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Massachusetts Supreme Court Announces ‘Habitual Offender’ Statute Allows for Sentence of Probation Only

The case came before the Court after Ricardo Montarvo was convicted of a felony for at least the third time under the state’s “three strikes” law. He argued that the law allowed for a probation-only sentence, but the trial court disagreed. Under G. L. c. 279 § 25(a), anyone twice convicted of a felony and sentenced to at least three years in any state or federal prison, “shall be punished by imprisonment ... for the maximum term provided by law.” Montarvo met these conditions and was sentenced as a “habitual criminal” to 20 years in prison.

On appeal, the Court recognized that under § 25(a), “probation appears to be unavailable” but agreed with Montarvo that probation was nevertheless a possible sentence – albeit on different grounds. First, the Court determined that the language of § 25(a) was ambiguous. Comparing § 25(a) to the habitual offender provision under § 25(b), the Court noted that § 25(b) expressly includes a bar on imposing probation: “Nor shall such person so sentenced [as a habitual offender] be eligible for probation,” the subsection states. Other than that, §§ 25(a) and (b) are nearly identical.

The extra language is not unimportant, the Court explained. “When the legislature includes a phrase in one subsection of a statute but not in another, this invites the negative implication that the phrase was purposefully excluded,” the Court said. It also pointed out that prior convictions under § 25(b)’s harsher penalty requires them to be violent crimes, separate offenses, and a judge must warn a defendant of the future risk of habitual penalties when convicted of those prior offenses. This is not the case for § 25(a). The missing language regarding probation in § 25(a), yet requiring the maximum prison term, leaves the subsection “ambiguous,” the Court concluded.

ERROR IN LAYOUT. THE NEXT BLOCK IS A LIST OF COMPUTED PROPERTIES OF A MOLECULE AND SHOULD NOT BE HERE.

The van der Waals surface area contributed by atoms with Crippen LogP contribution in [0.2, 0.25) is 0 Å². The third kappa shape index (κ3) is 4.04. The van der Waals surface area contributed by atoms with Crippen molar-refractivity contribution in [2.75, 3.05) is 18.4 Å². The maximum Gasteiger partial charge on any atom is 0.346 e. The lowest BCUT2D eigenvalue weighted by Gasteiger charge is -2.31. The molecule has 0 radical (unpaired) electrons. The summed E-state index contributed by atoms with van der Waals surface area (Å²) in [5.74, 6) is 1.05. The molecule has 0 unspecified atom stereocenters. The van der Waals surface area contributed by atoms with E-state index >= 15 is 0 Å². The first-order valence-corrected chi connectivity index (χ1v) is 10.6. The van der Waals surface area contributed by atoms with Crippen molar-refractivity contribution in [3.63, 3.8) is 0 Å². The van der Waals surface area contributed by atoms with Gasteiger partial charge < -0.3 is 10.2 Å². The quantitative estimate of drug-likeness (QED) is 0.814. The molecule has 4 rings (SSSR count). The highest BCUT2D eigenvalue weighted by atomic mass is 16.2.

Next, the Court had to consider the legislative intent behind the ambiguous part. Prior to 2012, § 25 was just one section, and the Court had concluded it barred probation, even though it didn’t say so. Since then, lawmakers divided the statute and barred probation only under § 25(b). “Although the Legislature had an opportunity to apply the prohibition on probation to the entirety of G. L. § 279, § 25, the Legislature deliberately chose to limit that prohibition to § 25(b).”

Applying the “rule of lenity,” where an ambiguous statute must be interpreted to give the defendant “the benefit of any rational doubt,” the Court instructed, § 25(a) must be read to provide sentencing judges with discretion to impose probation. While this “may appear contrary to common sense,” the Court admitted, lawmakers have the ability to change § 25(a) to forbid probation, if they want to.

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Related legal case

Commonwealth v. Montarvo

 

 

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